Marcovaldo: or the Seasons in the City

Paperback | November 16, 1983

byItalo CalvinoEditorWilliam Weaver

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Marcovaldo is an unskilled worker in a drab industrial city in northern Italy. He is an irrepressible dreamer and an inveterate schemer. Much to the puzzlement of his wife, his children, his boss, and his neighbors, he chases his dreams-but the results are never the expected ones. Translated by William Weaver. A Helen and Kurt Wolff Book

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An unskilled worker in a drab northern Italian industrial city of the 1950s and 1960s, Marcovaldo has a practiced eye for spotting natural beauty and an unquenchable longing to come a little closer to the unspoiled world of his imagining. Much to the puzzlement of his wife, his children, his boss, and his neighbors, he chases his dream...

From the Publisher

Marcovaldo is an unskilled worker in a drab industrial city in northern Italy. He is an irrepressible dreamer and an inveterate schemer. Much to the puzzlement of his wife, his children, his boss, and his neighbors, he chases his dreams-but the results are never the expected ones. Translated by William Weaver. A Helen and Kurt Wolff Bo...

From the Jacket

An unskilled worker in a drab northern Italian industrial city of the 1950s and 1960s, Marcovaldo has a practiced eye for spotting natural beauty and an unquenchable longing to come a little closer to the unspoiled world of his imagining. Much to the puzzlement of his wife, his children, his boss, and his neighbors, he chases his dream...

ITALO CALVINO (1923-1985) attained worldwide renown as one of the twentieth century's greatest storytellers. Born in Cuba, he was raised in San Remo, Italy, and later lived in Turin, Paris, Rome, and elsewhere. Among his many works are Invisible Cities , If on a winter's night a traveler , The Baron in the Trees , and other novels, as ...

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Format:PaperbackDimensions:128 pages, 8.25 × 5.5 × 0.35 inPublished:November 16, 1983Publisher:Houghton Mifflin HarcourtLanguage:English

The following ISBNs are associated with this title:

ISBN - 10:0156572044

ISBN - 13:9780156572040

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From Our Editors

An unskilled worker in a drab northern Italian industrial city of the 1950s and 1960s, Marcovaldo has a practiced eye for spotting natural beauty and an unquenchable longing to come a little closer to the unspoiled world of his imagining. Much to the puzzlement of his wife, his children, his boss, and his neighbors, he chases his dreams, gives rein to his fantasies, tries-with more ingenuousness than skill-to lessen his burden and that of those around him. The results are never the anticipated ones.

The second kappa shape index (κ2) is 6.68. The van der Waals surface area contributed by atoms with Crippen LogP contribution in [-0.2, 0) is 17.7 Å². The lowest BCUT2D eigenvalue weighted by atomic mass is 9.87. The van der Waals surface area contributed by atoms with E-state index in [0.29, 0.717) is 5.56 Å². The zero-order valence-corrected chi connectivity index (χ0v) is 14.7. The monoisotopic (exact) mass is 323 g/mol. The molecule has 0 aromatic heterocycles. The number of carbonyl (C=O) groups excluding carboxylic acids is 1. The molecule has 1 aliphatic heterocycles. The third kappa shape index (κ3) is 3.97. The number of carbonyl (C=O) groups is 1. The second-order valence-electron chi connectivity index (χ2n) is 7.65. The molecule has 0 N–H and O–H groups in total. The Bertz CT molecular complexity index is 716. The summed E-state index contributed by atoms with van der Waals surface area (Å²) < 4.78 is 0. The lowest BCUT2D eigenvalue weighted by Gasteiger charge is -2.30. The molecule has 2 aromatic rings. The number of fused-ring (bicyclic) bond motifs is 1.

Editorial Reviews

In their first English translation and US publication: 20 short sketches written in the early 1950s and mid-1960s, all featuring the hapless aspirations of Marcovaldo, a father, husband, and unskilled laborer in a northern Italian city. With sly wit and utter economy, Calvino satirizes the drabness of the impoverished 1950s, the hollowness of the "booming" 1960s - yet never settles for easy targets or sentimentality, much preferring the ambivalence of whimsy. Thus, Marcovaldo may be forever yearning for the simpler, pastoral pleasures - and Calvino sympathizes - but his dreamy quests almost always have an under-cutting, wry outcome. With "an eye ill-suited to city life," for instance, Marcovaldo is overjoyed to spy mushrooms sprouting on a city street ("something could still be expected of life, beyond the hourly wage. . . with inflation index"); but this bucolic miracle leads only to a stomach-pump at the local hospital. Likewise, Marcovaldo has little luck with schemes to enjoy the night air, to feast on roast woodcock, to adopt a rabbit, to get his fish direct from the river. Nor, on the other hand, do his attempts at entrepreneurship - offering wasp-sting treatments (for arthritis), collecting free detergent samples, turning ugly neighborhood billboards to economic advantage - work out much better. And sometimes the clash between the realities of Marcovaldo's life and the consumer-society around him result in surreal vignettes: a visit, with empty pockets, to a super-supermarket, filling up cart after cart with unbuyable items; a disoriented ramble through the dark city, looking for the right tram. . . but winding up on an India-bound airplane. Rich with implications about the social milieu, yet far more insistent on fable-like charm than any message: a gentle, small early-Calvino treat, shrewdly translated and agreeably packaged.